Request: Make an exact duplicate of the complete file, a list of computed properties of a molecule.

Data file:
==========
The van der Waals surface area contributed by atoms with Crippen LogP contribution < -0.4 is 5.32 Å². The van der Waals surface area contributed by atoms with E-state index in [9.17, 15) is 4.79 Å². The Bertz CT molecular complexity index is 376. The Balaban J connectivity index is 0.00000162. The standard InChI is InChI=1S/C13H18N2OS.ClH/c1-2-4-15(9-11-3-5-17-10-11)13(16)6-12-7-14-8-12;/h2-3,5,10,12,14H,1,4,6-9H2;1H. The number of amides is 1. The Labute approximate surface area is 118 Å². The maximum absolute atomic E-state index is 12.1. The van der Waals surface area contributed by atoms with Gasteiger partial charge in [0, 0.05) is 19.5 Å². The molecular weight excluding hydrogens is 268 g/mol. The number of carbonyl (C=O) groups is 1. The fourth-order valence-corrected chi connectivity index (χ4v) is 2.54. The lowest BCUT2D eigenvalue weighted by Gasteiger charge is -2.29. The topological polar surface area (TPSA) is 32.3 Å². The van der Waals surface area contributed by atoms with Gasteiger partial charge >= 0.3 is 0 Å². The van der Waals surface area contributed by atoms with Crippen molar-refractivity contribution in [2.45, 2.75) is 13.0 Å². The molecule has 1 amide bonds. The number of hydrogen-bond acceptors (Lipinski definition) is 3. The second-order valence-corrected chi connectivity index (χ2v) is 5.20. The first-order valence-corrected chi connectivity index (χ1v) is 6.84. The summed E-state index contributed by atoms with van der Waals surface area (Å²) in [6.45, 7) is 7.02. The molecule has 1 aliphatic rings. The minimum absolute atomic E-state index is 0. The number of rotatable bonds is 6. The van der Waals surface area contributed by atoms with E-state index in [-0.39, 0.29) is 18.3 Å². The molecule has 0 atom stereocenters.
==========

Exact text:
The van der Waals surface area contributed by atoms with Crippen LogP contribution < -0.4 is 5.32 Å². The van der Waals surface area contributed by atoms with E-state index in [9.17, 15) is 4.79 Å². The Bertz CT molecular complexity index is 376. The Balaban J connectivity index is 0.00000162. The standard InChI is InChI=1S/C13H18N2OS.ClH/c1-2-4-15(9-11-3-5-17-10-11)13(16)6-12-7-14-8-12;/h2-3,5,10,12,14H,1,4,6-9H2;1H. The number of amides is 1. The Labute approximate surface area is 118 Å². The maximum absolute atomic E-state index is 12.1. The van der Waals surface area contributed by atoms with Gasteiger partial charge in [0, 0.05) is 19.5 Å². The molecular weight excluding hydrogens is 268 g/mol. The number of carbonyl (C=O) groups is 1. The fourth-order valence-corrected chi connectivity index (χ4v) is 2.54. The lowest BCUT2D eigenvalue weighted by Gasteiger charge is -2.29. The topological polar surface area (TPSA) is 32.3 Å². The van der Waals surface area contributed by atoms with Gasteiger partial charge >= 0.3 is 0 Å². The van der Waals surface area contributed by atoms with Crippen molar-refractivity contribution in [2.45, 2.75) is 13.0 Å². The molecule has 1 amide bonds. The number of hydrogen-bond acceptors (Lipinski definition) is 3. The second-order valence-corrected chi connectivity index (χ2v) is 5.20. The first-order valence-corrected chi connectivity index (χ1v) is 6.84. The summed E-state index contributed by atoms with van der Waals surface area (Å²) in [6.45, 7) is 7.02. The molecule has 1 aliphatic rings. The minimum absolute atomic E-state index is 0. The number of rotatable bonds is 6. The van der Waals surface area contributed by atoms with E-state index in [-0.39, 0.29) is 18.3 Å². The molecule has 0 atom stereocenters.